Distributive justice pertains to how resources should be distributed in terms of principles of equality, equity and merit. For climate change, the most important resource is the global carbon space. It is important to note that even though industrialisation in the developed countries is responsible for a large part of the build-up in greenhouse gases which causes climate change, people of the developing countries are suffering disproportionately more from its impacts. The developed countries continue to corner a lion’s share of the carbon space for their luxurious consumption while they goad developing countries to cut their emissions emanating from even basic needs. The Climate Action Tracker reports that climate action of major developed countries is incompatible with the goals of the Paris Agreement. It is only a few developing countries, including India, who are taking adequate climate action. Therefore, the focus should be on ensuring ambitious climate action by developed countries in the near-term to ensure distributive climate justice in the implementation of the Paris Agreement.
Commutative justice refers to agreements or commitments, and other kinds of social contracts. In the climate change discourse, it would refer to the honouring of past commitments in good faith. The Kyoto Protocol adopted in 1997 was a historic turning point with legally binding targets for industrialised countries to reduce overall GHG emissions. However, the second commitment period of the Kyoto Protocol that commits developed country parties to reduce greenhouse gas emissions by at least 18 per cent below 1990 levels by the year 2020 only entered into force in December 2020, just one day before its expiry. Not only were these targets unambitious and grossly inadequate to meet the principal objective of UNFCCC, but several developed countries backtracked and refused to take on any targets in the second commitment period. The developed country delivery of finance, technology transfer, and capacity building support to developing countries is also not up to the mark. They are not even close to meeting their climate finance goal of jointly mobilising at least $100 billion per year by 2020 to support climate action in developing countries. The fulfilment of these past commitments would be a critical precursor to any enhancement of climate ambition by developing countries.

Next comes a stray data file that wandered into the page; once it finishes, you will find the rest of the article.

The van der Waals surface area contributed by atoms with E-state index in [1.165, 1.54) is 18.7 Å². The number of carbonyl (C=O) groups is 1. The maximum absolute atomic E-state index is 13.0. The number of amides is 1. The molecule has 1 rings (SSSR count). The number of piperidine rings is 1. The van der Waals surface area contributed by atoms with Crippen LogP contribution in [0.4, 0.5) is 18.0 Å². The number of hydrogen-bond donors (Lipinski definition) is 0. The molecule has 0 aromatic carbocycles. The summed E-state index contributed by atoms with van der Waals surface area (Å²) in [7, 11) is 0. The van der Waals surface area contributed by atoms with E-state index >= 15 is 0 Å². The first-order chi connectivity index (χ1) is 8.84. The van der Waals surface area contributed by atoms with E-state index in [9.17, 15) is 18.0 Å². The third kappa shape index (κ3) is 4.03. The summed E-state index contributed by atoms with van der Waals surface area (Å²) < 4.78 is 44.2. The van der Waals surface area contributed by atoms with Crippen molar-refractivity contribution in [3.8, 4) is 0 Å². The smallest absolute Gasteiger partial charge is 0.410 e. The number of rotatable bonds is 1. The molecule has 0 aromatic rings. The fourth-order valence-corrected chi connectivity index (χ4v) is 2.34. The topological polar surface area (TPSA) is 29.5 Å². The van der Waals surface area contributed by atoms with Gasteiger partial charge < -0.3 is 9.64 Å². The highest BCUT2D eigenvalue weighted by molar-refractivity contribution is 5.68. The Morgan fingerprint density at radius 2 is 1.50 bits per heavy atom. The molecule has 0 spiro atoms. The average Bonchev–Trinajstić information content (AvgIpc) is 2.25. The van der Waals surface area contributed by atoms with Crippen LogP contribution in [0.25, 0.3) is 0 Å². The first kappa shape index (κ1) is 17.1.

Finally, corrective justice pertains to the righting of wrongs. Climate justice demands that every individual who is born on this earth has a right to development and dignified living. For this, developed countries need to repay the climate debt by shouldering greater mitigation responsibilities and providing finance, technology and capacity building support to safeguard the interest of the poor and vulnerable people in developing countries.
India and other developing countries have struggled hard to ensure differentiation between the developed and the developing countries and enshrine the principles of equity and CBDR-RC in the Paris Agreement. So, while many herald the call for net zero by 2050 as a positive signal in avoiding runaway climate breakdown, in reality it delays climate action by developed countries and is being used to evade historical responsibility and transfer burdens to developing countries. It is now time that developed countries rose to the occasion and ensured climate justice by leading climate action responsibly.
This article first appeared in the print edition on April 2, 2021 under the title ‘Net zero and climate injustice’. Ravi Shankar Prasad is an IAS officer. Till recently, he was additional secretary in the ministry of environment, forests and climate change. Views are personal.